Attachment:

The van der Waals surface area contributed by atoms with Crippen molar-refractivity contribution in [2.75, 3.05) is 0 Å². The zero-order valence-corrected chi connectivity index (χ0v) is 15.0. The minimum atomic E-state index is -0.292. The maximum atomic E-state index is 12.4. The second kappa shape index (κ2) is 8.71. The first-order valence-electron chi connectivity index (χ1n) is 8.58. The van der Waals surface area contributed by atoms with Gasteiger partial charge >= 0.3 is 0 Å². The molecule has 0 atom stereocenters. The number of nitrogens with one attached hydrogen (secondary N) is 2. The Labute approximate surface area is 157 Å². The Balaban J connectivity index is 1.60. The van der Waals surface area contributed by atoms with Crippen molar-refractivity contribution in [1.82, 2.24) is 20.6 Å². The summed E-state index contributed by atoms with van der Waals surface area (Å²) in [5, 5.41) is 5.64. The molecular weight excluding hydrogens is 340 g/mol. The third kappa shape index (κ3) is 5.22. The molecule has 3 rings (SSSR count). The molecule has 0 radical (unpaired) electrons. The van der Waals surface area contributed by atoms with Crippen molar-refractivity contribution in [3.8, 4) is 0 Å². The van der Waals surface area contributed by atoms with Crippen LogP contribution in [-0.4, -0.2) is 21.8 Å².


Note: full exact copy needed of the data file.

The van der Waals surface area contributed by atoms with Crippen molar-refractivity contribution in [2.75, 3.05) is 0 Å². The zero-order valence-corrected chi connectivity index (χ0v) is 15.0. The minimum atomic E-state index is -0.292. The maximum atomic E-state index is 12.4. The second kappa shape index (κ2) is 8.71. The first-order valence-electron chi connectivity index (χ1n) is 8.58. The van der Waals surface area contributed by atoms with Gasteiger partial charge >= 0.3 is 0 Å². The molecule has 0 atom stereocenters. The number of nitrogens with one attached hydrogen (secondary N) is 2. The Labute approximate surface area is 157 Å². The Balaban J connectivity index is 1.60. The van der Waals surface area contributed by atoms with Crippen molar-refractivity contribution in [1.82, 2.24) is 20.6 Å². The summed E-state index contributed by atoms with van der Waals surface area (Å²) in [5, 5.41) is 5.64. The molecular weight excluding hydrogens is 340 g/mol. The third kappa shape index (κ3) is 5.22. The molecule has 3 rings (SSSR count). The molecule has 0 radical (unpaired) electrons. The van der Waals surface area contributed by atoms with Crippen molar-refractivity contribution in [3.8, 4) is 0 Å². The van der Waals surface area contributed by atoms with Crippen LogP contribution in [-0.4, -0.2) is 21.8 Å².